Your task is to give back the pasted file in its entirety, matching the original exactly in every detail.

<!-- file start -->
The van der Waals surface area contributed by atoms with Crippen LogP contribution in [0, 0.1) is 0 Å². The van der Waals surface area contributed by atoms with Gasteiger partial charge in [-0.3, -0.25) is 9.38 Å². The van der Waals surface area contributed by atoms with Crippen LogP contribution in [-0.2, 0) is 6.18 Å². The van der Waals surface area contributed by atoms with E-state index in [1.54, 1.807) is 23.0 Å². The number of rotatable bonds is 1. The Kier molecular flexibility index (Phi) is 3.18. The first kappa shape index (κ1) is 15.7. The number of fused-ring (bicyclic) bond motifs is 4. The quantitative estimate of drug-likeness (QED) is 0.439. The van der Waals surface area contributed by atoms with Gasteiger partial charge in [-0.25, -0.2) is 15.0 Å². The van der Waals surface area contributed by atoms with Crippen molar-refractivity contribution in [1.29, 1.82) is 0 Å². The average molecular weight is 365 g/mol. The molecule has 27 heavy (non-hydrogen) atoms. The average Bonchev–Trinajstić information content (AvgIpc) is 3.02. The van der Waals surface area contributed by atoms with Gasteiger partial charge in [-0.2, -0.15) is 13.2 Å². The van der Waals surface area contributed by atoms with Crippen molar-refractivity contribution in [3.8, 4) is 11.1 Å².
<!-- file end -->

The van der Waals surface area contributed by atoms with Crippen LogP contribution in [0, 0.1) is 0 Å². The van der Waals surface area contributed by atoms with Gasteiger partial charge in [-0.3, -0.25) is 9.38 Å². The van der Waals surface area contributed by atoms with Crippen LogP contribution in [-0.2, 0) is 6.18 Å². The van der Waals surface area contributed by atoms with E-state index in [1.54, 1.807) is 23.0 Å². The number of rotatable bonds is 1. The Kier molecular flexibility index (Phi) is 3.18. The first kappa shape index (κ1) is 15.7. The number of fused-ring (bicyclic) bond motifs is 4. The quantitative estimate of drug-likeness (QED) is 0.439. The van der Waals surface area contributed by atoms with Gasteiger partial charge in [-0.25, -0.2) is 15.0 Å². The van der Waals surface area contributed by atoms with Crippen molar-refractivity contribution in [1.29, 1.82) is 0 Å². The average molecular weight is 365 g/mol. The molecule has 27 heavy (non-hydrogen) atoms. The average Bonchev–Trinajstić information content (AvgIpc) is 3.02. The van der Waals surface area contributed by atoms with Gasteiger partial charge in [-0.2, -0.15) is 13.2 Å². The van der Waals surface area contributed by atoms with Crippen molar-refractivity contribution in [3.8, 4) is 11.1 Å².